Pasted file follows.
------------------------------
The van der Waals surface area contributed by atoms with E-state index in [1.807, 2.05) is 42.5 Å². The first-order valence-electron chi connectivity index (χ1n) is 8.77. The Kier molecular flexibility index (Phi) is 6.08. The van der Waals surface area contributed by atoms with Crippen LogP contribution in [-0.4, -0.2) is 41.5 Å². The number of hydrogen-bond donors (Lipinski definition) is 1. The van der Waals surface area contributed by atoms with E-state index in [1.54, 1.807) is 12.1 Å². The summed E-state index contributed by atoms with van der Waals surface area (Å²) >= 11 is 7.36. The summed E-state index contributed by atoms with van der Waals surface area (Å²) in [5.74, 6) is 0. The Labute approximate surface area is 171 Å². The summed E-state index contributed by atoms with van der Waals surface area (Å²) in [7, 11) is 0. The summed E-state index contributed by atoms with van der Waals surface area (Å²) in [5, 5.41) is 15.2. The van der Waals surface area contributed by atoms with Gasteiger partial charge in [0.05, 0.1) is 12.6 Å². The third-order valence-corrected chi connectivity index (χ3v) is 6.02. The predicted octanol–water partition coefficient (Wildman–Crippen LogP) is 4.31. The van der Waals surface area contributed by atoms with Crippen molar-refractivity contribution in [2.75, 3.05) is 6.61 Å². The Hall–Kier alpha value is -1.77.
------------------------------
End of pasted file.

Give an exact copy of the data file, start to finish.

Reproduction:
The van der Waals surface area contributed by atoms with E-state index in [1.807, 2.05) is 42.5 Å². The first-order valence-electron chi connectivity index (χ1n) is 8.77. The Kier molecular flexibility index (Phi) is 6.08. The van der Waals surface area contributed by atoms with Crippen LogP contribution in [-0.4, -0.2) is 41.5 Å². The number of hydrogen-bond donors (Lipinski definition) is 1. The van der Waals surface area contributed by atoms with E-state index in [1.54, 1.807) is 12.1 Å². The summed E-state index contributed by atoms with van der Waals surface area (Å²) >= 11 is 7.36. The summed E-state index contributed by atoms with van der Waals surface area (Å²) in [5.74, 6) is 0. The Labute approximate surface area is 171 Å². The summed E-state index contributed by atoms with van der Waals surface area (Å²) in [7, 11) is 0. The summed E-state index contributed by atoms with van der Waals surface area (Å²) in [5, 5.41) is 15.2. The van der Waals surface area contributed by atoms with Gasteiger partial charge in [0.05, 0.1) is 12.6 Å². The third-order valence-corrected chi connectivity index (χ3v) is 6.02. The predicted octanol–water partition coefficient (Wildman–Crippen LogP) is 4.31. The van der Waals surface area contributed by atoms with Crippen molar-refractivity contribution in [2.75, 3.05) is 6.61 Å². The Hall–Kier alpha value is -1.77.